If like me you were intrigued by this poster included in my post of photos from Hastings beach the other day, the story is explained in this Vimeo video.
The Cyril and Lilian Bishop is a lifeboat that saved 34 lives while operating at in Hastings during the 1930s and then spent four days and four nights rescuing British and French soldiers from the beaches during the evacuation of Dunkirk in World War II.
She disappeared from history for a while until a phone call from a Belgian resident alerted Hastings folks ‘Dee-Day’ and ‘Tush’ that she still existed and was in a French boatyard – so they made plans to bring her back to Hastings.
The lifeboat was named after the philanthropist who paid for her to be built, and her husband. Fitted with a 35hp petrol engine, the new boat was Hastings’ first lifeboat to have a motor and radio communications.
However, there was no tractor, and so a lot of helpers and sometimes horses were used to get her up and down the beach.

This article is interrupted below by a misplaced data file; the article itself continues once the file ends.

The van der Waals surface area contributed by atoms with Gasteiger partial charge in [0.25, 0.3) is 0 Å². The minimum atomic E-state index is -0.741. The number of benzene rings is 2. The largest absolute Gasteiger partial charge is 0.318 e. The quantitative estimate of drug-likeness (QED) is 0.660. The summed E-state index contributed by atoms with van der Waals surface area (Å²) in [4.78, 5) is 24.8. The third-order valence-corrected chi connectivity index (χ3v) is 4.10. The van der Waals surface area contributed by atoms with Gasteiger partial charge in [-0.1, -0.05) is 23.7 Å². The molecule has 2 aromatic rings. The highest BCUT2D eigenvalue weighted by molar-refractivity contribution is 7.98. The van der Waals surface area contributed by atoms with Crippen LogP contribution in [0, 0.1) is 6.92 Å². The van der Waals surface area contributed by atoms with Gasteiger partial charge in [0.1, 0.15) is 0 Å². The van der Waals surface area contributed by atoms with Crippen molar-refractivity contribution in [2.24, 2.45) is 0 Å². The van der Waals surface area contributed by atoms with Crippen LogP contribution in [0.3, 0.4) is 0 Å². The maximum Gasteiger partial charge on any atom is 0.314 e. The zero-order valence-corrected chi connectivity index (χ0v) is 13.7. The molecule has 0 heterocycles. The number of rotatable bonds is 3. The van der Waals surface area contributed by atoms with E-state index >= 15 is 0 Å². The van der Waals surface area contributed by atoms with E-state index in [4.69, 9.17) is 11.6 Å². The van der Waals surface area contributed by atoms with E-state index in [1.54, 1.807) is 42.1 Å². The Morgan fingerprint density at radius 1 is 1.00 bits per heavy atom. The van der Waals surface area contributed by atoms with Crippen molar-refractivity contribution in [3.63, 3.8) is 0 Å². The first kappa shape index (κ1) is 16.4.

The Cyril and Lilian Bishop is said to be best known by the nickname ‘The Ghost of Dunkirk‘, which she earned during the Dunkirk evacuation in late May 1940, when she was one of the shallow draught vessels used to get troops off the beach and out to the waiting ships.
It was said that to the soldiers queueing to leave that she appeared like a ghost amongst the smoke and mist during the evacuations.
After doing her duty at Dunkirk the boat was hosed out to remove sand. A hole was found in her bow, and there were two bullet holes. Sand was found in her fore locker, and her mast head light was also full of sand.
Cyril and Lilian Bishop continued in her RNLI service at Hastings until 1950 when a new lifeboat arrived.
Dee-Day and Tush plan to restore her and put her on display in Hastings Old Town.
Follow her progress on the Facebook page Cyril Lilian Bishop and Twitter @cyril_lilian1.